There are two city zones that tourists see most in Mazatlan.

There is the Zona Dorado where newer hotels congregate and bars and discos service night crowds. The beaches are here as well as ten taxi drivers to every tourist and street vendors selling hats, sunglasses, ironwood carvings, jewelry, fruit snacks, hair braiding, whale and dolphin tours and anything that will make money.

Then there is the Zona Historico where you find old adobe homes built by the city’s founders, chic art galleries, restaurants, bars, shops, and boutique lodgings for visitors with money who like to sit on balconies reading French existential novels sipping red wine.

In the plaza just north of the historical district, where our taxi driver drops us, we discover a map of the Zona Historico on a wood sign.

Guarded by two pigeons, the mapa gives landmarks, streets with names, shows compass points, and points us in the right direction.

 All we have to do to get where we had wanted to be dropped off in the first place is go a little more to the south and west. In guide books it is mentioned that the Zona Dorado and Zona Historico are safe parts of Mazatlan for visitors from the north.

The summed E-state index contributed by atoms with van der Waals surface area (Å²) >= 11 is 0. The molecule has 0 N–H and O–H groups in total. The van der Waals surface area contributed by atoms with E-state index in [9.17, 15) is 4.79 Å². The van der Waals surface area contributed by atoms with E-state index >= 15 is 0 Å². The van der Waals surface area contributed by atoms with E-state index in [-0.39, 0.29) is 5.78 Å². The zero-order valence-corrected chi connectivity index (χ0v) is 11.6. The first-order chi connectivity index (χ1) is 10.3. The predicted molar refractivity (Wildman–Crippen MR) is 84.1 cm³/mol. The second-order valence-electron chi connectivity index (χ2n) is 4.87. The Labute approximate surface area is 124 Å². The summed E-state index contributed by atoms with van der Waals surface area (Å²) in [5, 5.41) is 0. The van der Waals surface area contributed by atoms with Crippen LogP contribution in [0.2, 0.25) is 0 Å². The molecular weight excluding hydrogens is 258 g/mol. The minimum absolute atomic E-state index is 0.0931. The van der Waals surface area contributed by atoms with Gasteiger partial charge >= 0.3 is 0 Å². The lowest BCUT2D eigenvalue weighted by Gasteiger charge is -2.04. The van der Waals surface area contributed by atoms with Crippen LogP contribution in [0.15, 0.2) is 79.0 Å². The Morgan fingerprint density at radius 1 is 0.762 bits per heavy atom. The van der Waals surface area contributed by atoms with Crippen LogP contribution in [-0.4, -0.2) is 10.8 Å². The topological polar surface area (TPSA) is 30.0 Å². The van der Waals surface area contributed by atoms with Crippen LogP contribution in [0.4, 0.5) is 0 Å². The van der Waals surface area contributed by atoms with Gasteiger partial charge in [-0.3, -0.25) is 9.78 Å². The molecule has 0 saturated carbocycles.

The map breaks the centro into four quadrants and lists, with appropriate symbols, places visitors might find of interest. There is a hospital, post office, and cultural museum within a few blocks of where we stand. The dock where cruise ships land is also close. There are government buildings scattered liberally in this district as well as homes on the National Historical Preservation List.

Dave takes a picture of it with his I phone and keeps us where we want to be the rest of the morning.

If Columbus had had a cell phone there is no telling what he might have avoided and how the world would have turned out differently.

 

 

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